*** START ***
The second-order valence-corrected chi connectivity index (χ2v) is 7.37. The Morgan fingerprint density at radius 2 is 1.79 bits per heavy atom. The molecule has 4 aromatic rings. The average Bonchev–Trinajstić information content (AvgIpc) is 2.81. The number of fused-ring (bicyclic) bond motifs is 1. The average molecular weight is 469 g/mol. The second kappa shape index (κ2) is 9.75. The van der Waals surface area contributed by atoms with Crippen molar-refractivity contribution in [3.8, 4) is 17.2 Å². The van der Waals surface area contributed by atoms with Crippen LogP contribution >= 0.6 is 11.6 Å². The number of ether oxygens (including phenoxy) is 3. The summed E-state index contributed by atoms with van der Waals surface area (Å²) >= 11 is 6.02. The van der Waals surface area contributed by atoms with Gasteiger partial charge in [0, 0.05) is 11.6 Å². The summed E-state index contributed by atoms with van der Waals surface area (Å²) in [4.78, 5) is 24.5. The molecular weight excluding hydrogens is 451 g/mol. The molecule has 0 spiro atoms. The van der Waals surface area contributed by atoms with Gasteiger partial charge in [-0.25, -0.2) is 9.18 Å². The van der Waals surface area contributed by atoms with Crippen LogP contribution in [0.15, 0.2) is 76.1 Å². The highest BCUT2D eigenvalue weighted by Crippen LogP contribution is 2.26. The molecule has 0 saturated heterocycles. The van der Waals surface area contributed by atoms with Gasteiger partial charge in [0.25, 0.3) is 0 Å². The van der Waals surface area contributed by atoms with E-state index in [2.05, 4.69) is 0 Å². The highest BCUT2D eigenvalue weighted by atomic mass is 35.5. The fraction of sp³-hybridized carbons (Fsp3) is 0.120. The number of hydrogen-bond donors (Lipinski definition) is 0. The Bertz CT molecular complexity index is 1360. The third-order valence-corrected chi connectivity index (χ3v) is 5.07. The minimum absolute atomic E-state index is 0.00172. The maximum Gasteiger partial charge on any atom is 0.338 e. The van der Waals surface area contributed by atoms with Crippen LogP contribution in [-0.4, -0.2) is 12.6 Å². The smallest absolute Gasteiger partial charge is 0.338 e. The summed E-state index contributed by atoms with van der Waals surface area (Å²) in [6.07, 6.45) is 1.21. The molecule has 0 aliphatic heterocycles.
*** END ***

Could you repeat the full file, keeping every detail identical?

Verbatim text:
The second-order valence-corrected chi connectivity index (χ2v) is 7.37. The Morgan fingerprint density at radius 2 is 1.79 bits per heavy atom. The molecule has 4 aromatic rings. The average Bonchev–Trinajstić information content (AvgIpc) is 2.81. The number of fused-ring (bicyclic) bond motifs is 1. The average molecular weight is 469 g/mol. The second kappa shape index (κ2) is 9.75. The van der Waals surface area contributed by atoms with Crippen molar-refractivity contribution in [3.8, 4) is 17.2 Å². The van der Waals surface area contributed by atoms with Crippen LogP contribution >= 0.6 is 11.6 Å². The number of ether oxygens (including phenoxy) is 3. The summed E-state index contributed by atoms with van der Waals surface area (Å²) >= 11 is 6.02. The van der Waals surface area contributed by atoms with Gasteiger partial charge in [0, 0.05) is 11.6 Å². The summed E-state index contributed by atoms with van der Waals surface area (Å²) in [4.78, 5) is 24.5. The molecular weight excluding hydrogens is 451 g/mol. The molecule has 0 spiro atoms. The van der Waals surface area contributed by atoms with Gasteiger partial charge in [-0.25, -0.2) is 9.18 Å². The van der Waals surface area contributed by atoms with Crippen LogP contribution in [0.15, 0.2) is 76.1 Å². The highest BCUT2D eigenvalue weighted by Crippen LogP contribution is 2.26. The molecule has 0 saturated heterocycles. The van der Waals surface area contributed by atoms with Gasteiger partial charge in [0.25, 0.3) is 0 Å². The van der Waals surface area contributed by atoms with E-state index in [2.05, 4.69) is 0 Å². The highest BCUT2D eigenvalue weighted by atomic mass is 35.5. The fraction of sp³-hybridized carbons (Fsp3) is 0.120. The number of hydrogen-bond donors (Lipinski definition) is 0. The Bertz CT molecular complexity index is 1360. The third-order valence-corrected chi connectivity index (χ3v) is 5.07. The minimum absolute atomic E-state index is 0.00172. The maximum Gasteiger partial charge on any atom is 0.338 e. The van der Waals surface area contributed by atoms with Crippen LogP contribution in [-0.4, -0.2) is 12.6 Å². The smallest absolute Gasteiger partial charge is 0.338 e. The summed E-state index contributed by atoms with van der Waals surface area (Å²) in [6.07, 6.45) is 1.21. The molecule has 0 aliphatic heterocycles.